I could begin at the beginning, but I am not certain where the beginning is. Would it be the day I found out about Sock Summit? The day I decided to throw my hat into the ring as a potential teacher? Or the day my phone rang and Stephanie's voice said "Hi Melissa. We'd like you to teach at Sock Summit"? Or maybe it would be the day The Teacher List was posted and - you were right, Stephanie, my mind was utterly blown - I saw that amazing collection of names and realized that somehow mine was among them? Or should I skip all of that and begin with the day I stepped onto the elevator at the hotel in Portland and discovered that the only other occupant was Barbara Walker. All I could do was reach out and push '1', since there was of course no possible way she and I were both heading for the same destination (which we were, 6th floor, teacher dinner) and since I wasn't capable of speech and had to do something with my hands.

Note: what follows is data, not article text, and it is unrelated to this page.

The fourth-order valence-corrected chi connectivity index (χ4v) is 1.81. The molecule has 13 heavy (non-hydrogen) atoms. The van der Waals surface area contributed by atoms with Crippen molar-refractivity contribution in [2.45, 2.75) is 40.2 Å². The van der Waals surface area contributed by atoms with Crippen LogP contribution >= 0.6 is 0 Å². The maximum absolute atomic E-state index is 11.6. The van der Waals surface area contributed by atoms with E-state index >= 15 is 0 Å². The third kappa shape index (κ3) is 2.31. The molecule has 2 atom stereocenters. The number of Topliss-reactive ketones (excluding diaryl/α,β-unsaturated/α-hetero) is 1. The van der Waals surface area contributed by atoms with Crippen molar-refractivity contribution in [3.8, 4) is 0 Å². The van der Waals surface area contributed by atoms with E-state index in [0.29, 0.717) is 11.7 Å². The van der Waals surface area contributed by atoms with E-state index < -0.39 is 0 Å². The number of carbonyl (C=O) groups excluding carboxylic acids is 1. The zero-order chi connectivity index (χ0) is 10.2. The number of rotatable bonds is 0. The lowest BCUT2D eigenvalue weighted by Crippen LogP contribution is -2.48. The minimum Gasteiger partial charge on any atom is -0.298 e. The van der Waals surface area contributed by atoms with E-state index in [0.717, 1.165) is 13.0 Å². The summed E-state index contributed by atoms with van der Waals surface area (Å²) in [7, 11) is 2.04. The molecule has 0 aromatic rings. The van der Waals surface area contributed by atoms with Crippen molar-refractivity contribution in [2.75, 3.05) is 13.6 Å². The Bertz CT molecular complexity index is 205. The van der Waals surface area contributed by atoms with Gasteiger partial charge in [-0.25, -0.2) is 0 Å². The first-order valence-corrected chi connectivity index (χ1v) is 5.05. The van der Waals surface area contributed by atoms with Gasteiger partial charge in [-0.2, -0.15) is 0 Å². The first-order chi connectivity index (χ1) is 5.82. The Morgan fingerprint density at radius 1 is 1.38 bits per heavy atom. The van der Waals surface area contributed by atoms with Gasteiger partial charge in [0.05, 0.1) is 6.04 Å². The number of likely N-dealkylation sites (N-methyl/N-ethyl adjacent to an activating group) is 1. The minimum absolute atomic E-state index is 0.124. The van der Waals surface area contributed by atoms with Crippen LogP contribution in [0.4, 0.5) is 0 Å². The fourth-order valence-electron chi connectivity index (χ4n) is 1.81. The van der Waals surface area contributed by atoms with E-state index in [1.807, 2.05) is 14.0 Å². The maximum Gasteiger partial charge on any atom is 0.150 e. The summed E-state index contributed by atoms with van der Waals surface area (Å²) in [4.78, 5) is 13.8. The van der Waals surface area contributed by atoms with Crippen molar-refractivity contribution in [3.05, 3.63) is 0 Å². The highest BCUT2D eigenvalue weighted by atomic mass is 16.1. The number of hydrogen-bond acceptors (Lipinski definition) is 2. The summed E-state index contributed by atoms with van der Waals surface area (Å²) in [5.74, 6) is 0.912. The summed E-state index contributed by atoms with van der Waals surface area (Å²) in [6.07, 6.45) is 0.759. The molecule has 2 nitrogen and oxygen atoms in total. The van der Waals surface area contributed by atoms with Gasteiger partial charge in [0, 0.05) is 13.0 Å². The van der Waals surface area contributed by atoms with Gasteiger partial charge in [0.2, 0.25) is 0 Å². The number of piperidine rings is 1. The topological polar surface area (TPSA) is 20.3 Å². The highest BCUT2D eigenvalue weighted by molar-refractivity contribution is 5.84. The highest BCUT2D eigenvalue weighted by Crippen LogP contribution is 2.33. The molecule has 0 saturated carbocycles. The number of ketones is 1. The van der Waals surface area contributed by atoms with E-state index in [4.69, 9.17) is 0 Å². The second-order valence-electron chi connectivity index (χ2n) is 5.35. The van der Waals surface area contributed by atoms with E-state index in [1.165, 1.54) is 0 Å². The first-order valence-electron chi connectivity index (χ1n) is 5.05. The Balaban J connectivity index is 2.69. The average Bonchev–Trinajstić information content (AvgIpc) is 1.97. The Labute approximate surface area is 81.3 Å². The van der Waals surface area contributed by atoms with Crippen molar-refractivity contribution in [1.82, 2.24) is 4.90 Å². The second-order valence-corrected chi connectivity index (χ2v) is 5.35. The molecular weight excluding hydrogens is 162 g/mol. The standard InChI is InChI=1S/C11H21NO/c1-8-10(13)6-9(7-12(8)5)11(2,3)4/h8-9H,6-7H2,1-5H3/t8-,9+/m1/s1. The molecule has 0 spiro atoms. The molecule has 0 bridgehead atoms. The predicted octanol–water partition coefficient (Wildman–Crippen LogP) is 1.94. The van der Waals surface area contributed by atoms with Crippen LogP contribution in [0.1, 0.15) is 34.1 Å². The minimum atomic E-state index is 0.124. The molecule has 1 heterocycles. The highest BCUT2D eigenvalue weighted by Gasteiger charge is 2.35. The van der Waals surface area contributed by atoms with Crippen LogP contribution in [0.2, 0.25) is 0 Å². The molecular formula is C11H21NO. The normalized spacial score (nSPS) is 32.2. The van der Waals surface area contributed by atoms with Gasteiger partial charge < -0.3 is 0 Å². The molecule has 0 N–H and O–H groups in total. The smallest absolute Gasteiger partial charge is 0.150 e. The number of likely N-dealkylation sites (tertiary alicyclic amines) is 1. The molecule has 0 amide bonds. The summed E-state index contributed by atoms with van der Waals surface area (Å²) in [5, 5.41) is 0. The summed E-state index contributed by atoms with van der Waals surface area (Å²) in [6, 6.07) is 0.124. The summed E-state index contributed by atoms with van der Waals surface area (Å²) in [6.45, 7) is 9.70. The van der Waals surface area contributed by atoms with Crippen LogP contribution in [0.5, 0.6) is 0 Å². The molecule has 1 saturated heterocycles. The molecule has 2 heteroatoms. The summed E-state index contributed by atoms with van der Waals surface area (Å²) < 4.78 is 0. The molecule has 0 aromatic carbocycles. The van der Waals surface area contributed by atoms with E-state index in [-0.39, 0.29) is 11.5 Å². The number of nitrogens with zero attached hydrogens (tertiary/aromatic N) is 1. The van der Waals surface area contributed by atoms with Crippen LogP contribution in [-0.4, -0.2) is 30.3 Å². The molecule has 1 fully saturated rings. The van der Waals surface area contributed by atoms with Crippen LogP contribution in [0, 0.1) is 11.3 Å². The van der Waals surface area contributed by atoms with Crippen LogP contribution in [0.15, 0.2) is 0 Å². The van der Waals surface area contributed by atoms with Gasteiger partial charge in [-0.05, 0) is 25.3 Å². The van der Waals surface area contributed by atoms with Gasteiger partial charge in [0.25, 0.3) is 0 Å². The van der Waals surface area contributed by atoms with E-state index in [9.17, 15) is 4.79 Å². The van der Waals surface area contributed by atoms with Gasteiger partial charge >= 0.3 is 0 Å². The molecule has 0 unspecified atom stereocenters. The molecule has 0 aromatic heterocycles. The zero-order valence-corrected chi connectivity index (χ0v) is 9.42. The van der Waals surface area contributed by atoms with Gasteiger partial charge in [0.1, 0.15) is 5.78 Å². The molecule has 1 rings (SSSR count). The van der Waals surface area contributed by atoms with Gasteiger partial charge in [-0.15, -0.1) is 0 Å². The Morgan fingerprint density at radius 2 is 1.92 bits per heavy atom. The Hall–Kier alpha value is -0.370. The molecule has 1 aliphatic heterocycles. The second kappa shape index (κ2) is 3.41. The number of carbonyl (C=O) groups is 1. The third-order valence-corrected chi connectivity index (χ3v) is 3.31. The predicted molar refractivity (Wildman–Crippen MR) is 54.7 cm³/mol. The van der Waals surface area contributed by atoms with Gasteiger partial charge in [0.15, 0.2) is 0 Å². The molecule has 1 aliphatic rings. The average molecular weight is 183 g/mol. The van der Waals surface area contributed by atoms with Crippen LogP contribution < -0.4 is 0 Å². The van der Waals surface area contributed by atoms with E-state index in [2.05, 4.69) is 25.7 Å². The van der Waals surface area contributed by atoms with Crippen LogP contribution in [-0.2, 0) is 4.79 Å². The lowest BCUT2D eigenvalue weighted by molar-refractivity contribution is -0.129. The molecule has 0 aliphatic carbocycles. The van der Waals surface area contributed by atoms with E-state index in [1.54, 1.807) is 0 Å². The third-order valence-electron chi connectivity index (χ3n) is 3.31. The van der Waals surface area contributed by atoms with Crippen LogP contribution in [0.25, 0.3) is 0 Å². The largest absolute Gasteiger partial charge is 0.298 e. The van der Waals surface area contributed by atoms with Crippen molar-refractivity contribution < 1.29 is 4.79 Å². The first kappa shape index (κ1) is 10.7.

I've already told you about the awesome book signing, amazing students, fan-girl moments with EZ's stocking that left me nearly speechless - or completely speechless, which for me is a far stretch, believe you me. I could start by telling you about my fantastic roommate, the brilliant Sivia Harding who's talent appears to know no bounds. I could really tell you about the dangers of shopping with Clara Parkes, who adds to the already painful temptation of excellent yarns by tossing out tidbits like "That's an amazing yarn..." which she then follows with a series of very real reasons why this yarn is exceptional, and why you need it. This creates a perfect storm of sensory overload combined with impeccable taste and such rational thinking that your credit card magically climbs from your wallet while you continue to fondle what's about to be your latest purchase. I think Mister Wonderful is upright now - for a while the yarn receipts had him flat.